The Portland Timbers are preparing to meet Real Salt Lake in the second leg of the MLS Western Conference Championship this Sunday. They find themselves down 4-2 on aggregate, with 90 minutes and a two-goal deficit standing between them and a first-time appearance in the MLS Cup championship game. After a regular season spanning 8 months and a fairly consistent game schedule, players have grown accustomed to performing on a weekly basis. However, ahead of the most important matchup of the season, both teams must cope with the lengthy break in between the two-leg MLS semifinal. With a 14-day break in between the two legs, both teams face the danger of letting their training intensity drop before heading into the biggest game of the season thus far.
Timbers coach Caleb Porter gave his players the weekend off to “recharge the batteries,” and when it came time to train, put the first team and reserves through a realistic match to simulate and address Real Salt Lake’s tendencies. He believes that the much-needed time away from the field, along with consistently high intensity in training will prepare his players heading into Sunday’s second leg in Portland.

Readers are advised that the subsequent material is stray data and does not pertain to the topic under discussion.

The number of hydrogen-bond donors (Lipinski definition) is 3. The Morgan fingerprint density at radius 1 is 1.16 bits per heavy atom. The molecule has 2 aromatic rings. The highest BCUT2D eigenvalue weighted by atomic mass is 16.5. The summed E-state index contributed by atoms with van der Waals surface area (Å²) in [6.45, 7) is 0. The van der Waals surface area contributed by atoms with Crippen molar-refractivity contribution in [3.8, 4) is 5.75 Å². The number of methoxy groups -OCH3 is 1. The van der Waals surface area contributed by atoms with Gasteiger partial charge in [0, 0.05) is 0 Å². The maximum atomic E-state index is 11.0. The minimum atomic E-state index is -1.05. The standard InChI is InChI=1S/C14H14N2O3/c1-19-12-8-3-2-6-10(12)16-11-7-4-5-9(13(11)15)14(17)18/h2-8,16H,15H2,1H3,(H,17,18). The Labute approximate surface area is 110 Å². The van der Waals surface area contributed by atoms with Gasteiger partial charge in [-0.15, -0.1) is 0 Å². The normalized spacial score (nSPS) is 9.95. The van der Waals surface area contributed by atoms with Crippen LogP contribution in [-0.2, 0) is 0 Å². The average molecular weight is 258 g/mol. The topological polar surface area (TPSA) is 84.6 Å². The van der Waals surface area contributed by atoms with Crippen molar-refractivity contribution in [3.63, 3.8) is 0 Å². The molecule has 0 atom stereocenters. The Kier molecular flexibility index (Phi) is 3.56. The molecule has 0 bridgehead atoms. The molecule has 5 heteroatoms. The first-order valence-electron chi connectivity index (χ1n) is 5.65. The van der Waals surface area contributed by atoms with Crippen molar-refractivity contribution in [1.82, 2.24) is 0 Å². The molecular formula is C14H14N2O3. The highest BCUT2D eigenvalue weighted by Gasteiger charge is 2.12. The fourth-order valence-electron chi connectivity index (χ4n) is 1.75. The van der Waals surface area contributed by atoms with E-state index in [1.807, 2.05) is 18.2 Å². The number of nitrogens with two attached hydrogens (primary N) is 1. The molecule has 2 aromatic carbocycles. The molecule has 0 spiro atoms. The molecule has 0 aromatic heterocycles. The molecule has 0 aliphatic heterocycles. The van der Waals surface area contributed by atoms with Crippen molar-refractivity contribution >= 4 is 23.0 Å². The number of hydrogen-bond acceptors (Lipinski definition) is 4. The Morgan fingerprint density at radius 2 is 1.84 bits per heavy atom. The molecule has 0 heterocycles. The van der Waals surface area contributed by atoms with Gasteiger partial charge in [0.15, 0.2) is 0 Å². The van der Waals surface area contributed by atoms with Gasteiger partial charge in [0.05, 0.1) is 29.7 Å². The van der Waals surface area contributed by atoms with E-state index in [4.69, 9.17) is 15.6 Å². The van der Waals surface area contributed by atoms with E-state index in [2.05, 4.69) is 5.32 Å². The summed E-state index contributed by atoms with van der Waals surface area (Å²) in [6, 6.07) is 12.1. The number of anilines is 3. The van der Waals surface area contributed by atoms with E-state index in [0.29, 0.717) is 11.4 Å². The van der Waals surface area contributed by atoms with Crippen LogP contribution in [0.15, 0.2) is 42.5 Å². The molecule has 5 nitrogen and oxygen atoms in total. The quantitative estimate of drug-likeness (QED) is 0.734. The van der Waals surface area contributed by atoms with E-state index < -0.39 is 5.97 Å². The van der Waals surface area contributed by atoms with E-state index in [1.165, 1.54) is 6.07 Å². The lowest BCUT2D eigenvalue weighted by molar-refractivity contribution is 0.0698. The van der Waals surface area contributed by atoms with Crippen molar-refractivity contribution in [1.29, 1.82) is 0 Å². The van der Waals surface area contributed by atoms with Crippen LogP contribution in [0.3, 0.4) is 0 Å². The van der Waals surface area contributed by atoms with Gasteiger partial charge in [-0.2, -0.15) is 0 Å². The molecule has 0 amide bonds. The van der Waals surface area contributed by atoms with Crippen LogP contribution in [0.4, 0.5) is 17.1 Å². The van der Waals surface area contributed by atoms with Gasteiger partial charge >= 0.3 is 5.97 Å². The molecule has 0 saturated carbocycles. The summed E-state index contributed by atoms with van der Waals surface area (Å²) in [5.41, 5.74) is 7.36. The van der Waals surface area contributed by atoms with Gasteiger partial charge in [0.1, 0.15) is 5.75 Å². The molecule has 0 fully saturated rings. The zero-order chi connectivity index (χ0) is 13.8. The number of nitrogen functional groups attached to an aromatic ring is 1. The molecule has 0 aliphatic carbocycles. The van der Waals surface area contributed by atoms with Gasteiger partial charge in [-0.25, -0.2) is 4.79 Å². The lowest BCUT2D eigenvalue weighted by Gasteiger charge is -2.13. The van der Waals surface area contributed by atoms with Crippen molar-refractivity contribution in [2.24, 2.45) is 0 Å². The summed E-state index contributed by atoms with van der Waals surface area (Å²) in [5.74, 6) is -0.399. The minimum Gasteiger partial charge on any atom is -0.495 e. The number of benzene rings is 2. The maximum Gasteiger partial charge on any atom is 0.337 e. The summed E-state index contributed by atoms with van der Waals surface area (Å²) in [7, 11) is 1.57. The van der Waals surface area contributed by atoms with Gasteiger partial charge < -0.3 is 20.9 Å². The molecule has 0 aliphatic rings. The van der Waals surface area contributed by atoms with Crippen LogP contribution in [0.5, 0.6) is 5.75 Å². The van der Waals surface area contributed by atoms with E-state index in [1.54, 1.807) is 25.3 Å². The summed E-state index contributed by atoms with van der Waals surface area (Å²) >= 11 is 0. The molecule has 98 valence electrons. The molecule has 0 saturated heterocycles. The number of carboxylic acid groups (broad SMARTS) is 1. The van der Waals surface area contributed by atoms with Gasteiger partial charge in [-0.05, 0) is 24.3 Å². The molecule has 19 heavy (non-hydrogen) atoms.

In the steady rhythm of a typical regular season and playoff schedule, it can be easier to maintain a high level of intensity and focus each week because players are able to establish and enjoy a consistent routine. A game is played, followed by a day or two of recovery, and a few days of tactical preparation for the next game. But what happens when this routine is disrupted? When you are faced with a longer break in between games, it may be challenging to stay focused and prepared. Players should strive to develop a healthy balance of recovery and training. Give yourself some time to recharge, but also use training time wisely and put forth enough effort to ensure that your intensity remains as high as it was during the regular season. Using a process-focused approach (rather than an outcome-focused approach) in training may help you maintain focus and high intensity during times when it is more difficult to do so. To do this, set short-term process goals for each training session. These small milestones or objectives can help you stay engaged and focused, so that you are ready to perform at your highest level when the whistle blows.